Whilst we had been flying, however, mother nature had been dropping a prodigious (for the UK) amount of snow on the south, so much so that traffic was at a standstill and the arrival committee were in serious danger of not getting to the airport on time to carry out their duties. Luckily good old Heathrow came to their aid as, even thought we landed on time, the baggage reclaim was in meltdown (or rather freeze-up) so that all but first-class luggage was delayed coming off the plane by an hour (amazing how they could only open the doors to the rich person's compartments...) Anyway this bought enough time for the family to arrive so as we wandered through the exit the welcomers walked into the arrivals hall. Cue much back-slappage and 'welcome home's. The snow flurry almost but didn't quite derail the air transport system, however the following day the snow shut everything down for about 5 days, so our leave-on-Friday plan was perfect, not only cheaper but we actually arrived on time :)
So for the next week, from Saturday to Friday (Christmas eve) we stayed in a London apartment hotel (Castletown House in West Kensington - thoroughly recommended) and went to see stuff...
Saturday - Natural History Museum - mainly for the dinosaurs but also for everything else. Excellent basement area where staff were on hand to amaze small children with experiments, microscopes and stuff like that. Well done to Marcus for stumping one of the assistants; 'what animal do you like that you want to know more about?' 'Er, maybe the Pronghorn'. 'Hmm, what's that...?' Of course it's a type of African antelope sort of thing, as everyone knows, but not, sadly the assistant that Marcus spoke to. Anyway the NHM is great, interesting and really quite cold.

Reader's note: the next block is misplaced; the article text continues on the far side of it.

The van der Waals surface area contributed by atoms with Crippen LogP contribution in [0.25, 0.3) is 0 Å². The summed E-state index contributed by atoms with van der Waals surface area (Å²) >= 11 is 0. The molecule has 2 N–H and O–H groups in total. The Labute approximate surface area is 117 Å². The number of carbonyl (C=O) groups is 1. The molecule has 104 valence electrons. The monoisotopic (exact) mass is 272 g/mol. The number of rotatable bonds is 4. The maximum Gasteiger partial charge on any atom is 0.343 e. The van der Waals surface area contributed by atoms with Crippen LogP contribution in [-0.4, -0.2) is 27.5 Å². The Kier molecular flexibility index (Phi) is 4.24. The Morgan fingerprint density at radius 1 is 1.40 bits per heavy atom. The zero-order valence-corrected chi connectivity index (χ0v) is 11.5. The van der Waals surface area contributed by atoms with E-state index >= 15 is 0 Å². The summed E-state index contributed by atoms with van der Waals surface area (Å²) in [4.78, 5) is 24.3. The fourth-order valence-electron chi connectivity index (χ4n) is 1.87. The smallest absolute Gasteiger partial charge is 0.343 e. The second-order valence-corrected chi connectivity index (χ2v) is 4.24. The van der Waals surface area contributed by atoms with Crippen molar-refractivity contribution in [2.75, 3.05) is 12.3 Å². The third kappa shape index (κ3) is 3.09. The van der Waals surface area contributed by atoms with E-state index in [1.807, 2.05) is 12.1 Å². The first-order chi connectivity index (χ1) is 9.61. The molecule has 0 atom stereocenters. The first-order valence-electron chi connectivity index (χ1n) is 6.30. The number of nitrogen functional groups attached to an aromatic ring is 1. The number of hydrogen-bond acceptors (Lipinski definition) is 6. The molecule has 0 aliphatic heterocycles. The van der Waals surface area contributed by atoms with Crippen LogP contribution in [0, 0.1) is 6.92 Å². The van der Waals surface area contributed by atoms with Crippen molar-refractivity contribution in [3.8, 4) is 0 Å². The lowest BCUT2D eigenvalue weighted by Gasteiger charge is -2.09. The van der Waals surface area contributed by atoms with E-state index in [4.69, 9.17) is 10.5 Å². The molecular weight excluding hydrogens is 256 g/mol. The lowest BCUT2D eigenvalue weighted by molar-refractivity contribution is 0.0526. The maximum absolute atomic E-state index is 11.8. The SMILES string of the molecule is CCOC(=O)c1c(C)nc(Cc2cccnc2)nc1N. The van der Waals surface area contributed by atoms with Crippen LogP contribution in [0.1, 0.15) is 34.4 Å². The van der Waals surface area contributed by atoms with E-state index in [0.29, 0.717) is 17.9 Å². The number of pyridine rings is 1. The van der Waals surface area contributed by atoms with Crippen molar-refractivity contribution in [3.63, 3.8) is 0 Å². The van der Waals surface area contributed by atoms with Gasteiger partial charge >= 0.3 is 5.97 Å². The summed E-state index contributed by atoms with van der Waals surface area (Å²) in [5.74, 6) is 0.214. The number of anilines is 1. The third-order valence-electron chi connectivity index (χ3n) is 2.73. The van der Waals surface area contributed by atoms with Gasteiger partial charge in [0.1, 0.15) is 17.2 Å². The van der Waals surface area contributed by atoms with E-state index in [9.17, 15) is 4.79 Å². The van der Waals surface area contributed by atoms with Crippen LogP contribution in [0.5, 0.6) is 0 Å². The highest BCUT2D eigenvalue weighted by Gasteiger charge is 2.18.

Sunday - not really touristy but went to have lunch with friends south of the river. Again crappy weather but a warm welcome from very hungover hosts.
Monday - was meant to be a family get together for some photo portraitage, but the weather stumped us all so getting down to Hampshire would have been akin to a polar expedition (so we were told). So instead we went to the Tower of London. This was great but get this, the price, in big letters on the ticket office wall, was something like 17.50 per adult. This, I felt, was quite a lot, but then, in very small print underneath it said 'This includes a voluntary donation of 2 quid.' Well excuse me, but I do feel a voluntary donation is, in essence, me offering, not the ToL automatically deducting! So naturally I refused to pay, I mean really. I was happy, though, as even though the youngster was 5 and the price list said '5 and over: 12 quid' (a blummen rip off as well), the nice lady let him in for free. The Tower was great, lots to see, hardly anyone there due to christmas and bad weather, Henry VIII's suit of armour with enormous cod-piece, crown jewels and loads of stuff. Great but very expensive.